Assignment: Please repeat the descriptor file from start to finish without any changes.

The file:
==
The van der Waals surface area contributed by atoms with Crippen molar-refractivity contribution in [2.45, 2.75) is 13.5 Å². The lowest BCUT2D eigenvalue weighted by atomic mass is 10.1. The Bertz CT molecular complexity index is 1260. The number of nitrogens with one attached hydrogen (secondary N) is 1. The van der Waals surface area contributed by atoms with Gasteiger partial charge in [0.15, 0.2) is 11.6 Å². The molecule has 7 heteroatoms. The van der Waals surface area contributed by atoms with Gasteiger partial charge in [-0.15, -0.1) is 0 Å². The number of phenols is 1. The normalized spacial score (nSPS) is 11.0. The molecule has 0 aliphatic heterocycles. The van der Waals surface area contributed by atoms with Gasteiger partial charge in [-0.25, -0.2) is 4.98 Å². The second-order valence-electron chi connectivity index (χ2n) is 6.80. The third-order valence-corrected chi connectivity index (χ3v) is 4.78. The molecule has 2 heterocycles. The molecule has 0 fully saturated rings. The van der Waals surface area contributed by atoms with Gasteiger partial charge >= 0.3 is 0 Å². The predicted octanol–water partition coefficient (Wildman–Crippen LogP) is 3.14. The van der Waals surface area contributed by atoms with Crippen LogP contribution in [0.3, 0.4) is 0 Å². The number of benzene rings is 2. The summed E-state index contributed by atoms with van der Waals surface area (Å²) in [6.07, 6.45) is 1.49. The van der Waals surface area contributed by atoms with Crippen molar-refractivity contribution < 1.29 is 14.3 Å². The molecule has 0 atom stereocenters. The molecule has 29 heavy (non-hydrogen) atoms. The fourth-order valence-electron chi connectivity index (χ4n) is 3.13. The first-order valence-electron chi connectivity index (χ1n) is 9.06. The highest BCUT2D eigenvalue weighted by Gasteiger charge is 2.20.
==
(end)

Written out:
The van der Waals surface area contributed by atoms with Crippen molar-refractivity contribution in [2.45, 2.75) is 13.5 Å². The lowest BCUT2D eigenvalue weighted by atomic mass is 10.1. The Bertz CT molecular complexity index is 1260. The number of nitrogens with one attached hydrogen (secondary N) is 1. The van der Waals surface area contributed by atoms with Gasteiger partial charge in [0.15, 0.2) is 11.6 Å². The molecule has 7 heteroatoms. The van der Waals surface area contributed by atoms with Gasteiger partial charge in [-0.15, -0.1) is 0 Å². The number of phenols is 1. The normalized spacial score (nSPS) is 11.0. The molecule has 0 aliphatic heterocycles. The van der Waals surface area contributed by atoms with Gasteiger partial charge in [-0.25, -0.2) is 4.98 Å². The second-order valence-electron chi connectivity index (χ2n) is 6.80. The third-order valence-corrected chi connectivity index (χ3v) is 4.78. The molecule has 2 heterocycles. The molecule has 0 fully saturated rings. The van der Waals surface area contributed by atoms with Gasteiger partial charge >= 0.3 is 0 Å². The predicted octanol–water partition coefficient (Wildman–Crippen LogP) is 3.14. The van der Waals surface area contributed by atoms with Crippen LogP contribution in [0.3, 0.4) is 0 Å². The number of benzene rings is 2. The summed E-state index contributed by atoms with van der Waals surface area (Å²) in [6.07, 6.45) is 1.49. The van der Waals surface area contributed by atoms with Crippen molar-refractivity contribution < 1.29 is 14.3 Å². The molecule has 0 atom stereocenters. The molecule has 29 heavy (non-hydrogen) atoms. The fourth-order valence-electron chi connectivity index (χ4n) is 3.13. The first-order valence-electron chi connectivity index (χ1n) is 9.06. The highest BCUT2D eigenvalue weighted by Gasteiger charge is 2.20.